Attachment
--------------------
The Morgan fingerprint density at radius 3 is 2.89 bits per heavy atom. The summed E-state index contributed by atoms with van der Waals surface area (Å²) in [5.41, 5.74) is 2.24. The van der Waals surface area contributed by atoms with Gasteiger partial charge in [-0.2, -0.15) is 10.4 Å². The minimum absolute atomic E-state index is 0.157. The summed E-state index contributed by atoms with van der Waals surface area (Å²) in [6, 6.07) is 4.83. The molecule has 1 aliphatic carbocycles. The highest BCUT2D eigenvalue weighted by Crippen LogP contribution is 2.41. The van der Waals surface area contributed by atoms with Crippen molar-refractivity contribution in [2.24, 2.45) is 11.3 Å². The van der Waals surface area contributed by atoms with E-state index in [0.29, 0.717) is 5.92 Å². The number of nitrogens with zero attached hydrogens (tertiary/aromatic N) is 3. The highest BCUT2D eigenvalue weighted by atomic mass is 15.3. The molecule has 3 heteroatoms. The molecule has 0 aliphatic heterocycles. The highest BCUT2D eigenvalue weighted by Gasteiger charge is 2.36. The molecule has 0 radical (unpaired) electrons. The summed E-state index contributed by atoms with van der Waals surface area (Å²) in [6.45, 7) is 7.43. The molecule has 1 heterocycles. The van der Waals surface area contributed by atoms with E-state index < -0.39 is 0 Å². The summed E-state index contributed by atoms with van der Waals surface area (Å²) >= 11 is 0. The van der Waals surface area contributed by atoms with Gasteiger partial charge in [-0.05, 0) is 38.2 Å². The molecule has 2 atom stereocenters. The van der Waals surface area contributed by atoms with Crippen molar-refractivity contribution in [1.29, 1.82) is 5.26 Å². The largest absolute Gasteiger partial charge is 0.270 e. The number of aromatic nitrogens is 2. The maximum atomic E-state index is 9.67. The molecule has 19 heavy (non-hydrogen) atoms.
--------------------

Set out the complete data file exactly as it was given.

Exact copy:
The Morgan fingerprint density at radius 3 is 2.89 bits per heavy atom. The summed E-state index contributed by atoms with van der Waals surface area (Å²) in [5.41, 5.74) is 2.24. The van der Waals surface area contributed by atoms with Gasteiger partial charge in [-0.2, -0.15) is 10.4 Å². The minimum absolute atomic E-state index is 0.157. The summed E-state index contributed by atoms with van der Waals surface area (Å²) in [6, 6.07) is 4.83. The molecule has 1 aliphatic carbocycles. The highest BCUT2D eigenvalue weighted by Crippen LogP contribution is 2.41. The van der Waals surface area contributed by atoms with Crippen molar-refractivity contribution in [2.24, 2.45) is 11.3 Å². The van der Waals surface area contributed by atoms with E-state index in [0.29, 0.717) is 5.92 Å². The number of nitrogens with zero attached hydrogens (tertiary/aromatic N) is 3. The highest BCUT2D eigenvalue weighted by atomic mass is 15.3. The molecule has 3 heteroatoms. The molecule has 0 aliphatic heterocycles. The highest BCUT2D eigenvalue weighted by Gasteiger charge is 2.36. The molecule has 0 radical (unpaired) electrons. The summed E-state index contributed by atoms with van der Waals surface area (Å²) in [6.45, 7) is 7.43. The molecule has 1 heterocycles. The van der Waals surface area contributed by atoms with E-state index < -0.39 is 0 Å². The summed E-state index contributed by atoms with van der Waals surface area (Å²) >= 11 is 0. The van der Waals surface area contributed by atoms with Gasteiger partial charge in [-0.05, 0) is 38.2 Å². The molecule has 2 atom stereocenters. The van der Waals surface area contributed by atoms with Crippen molar-refractivity contribution in [1.29, 1.82) is 5.26 Å². The largest absolute Gasteiger partial charge is 0.270 e. The number of aromatic nitrogens is 2. The maximum atomic E-state index is 9.67. The molecule has 19 heavy (non-hydrogen) atoms.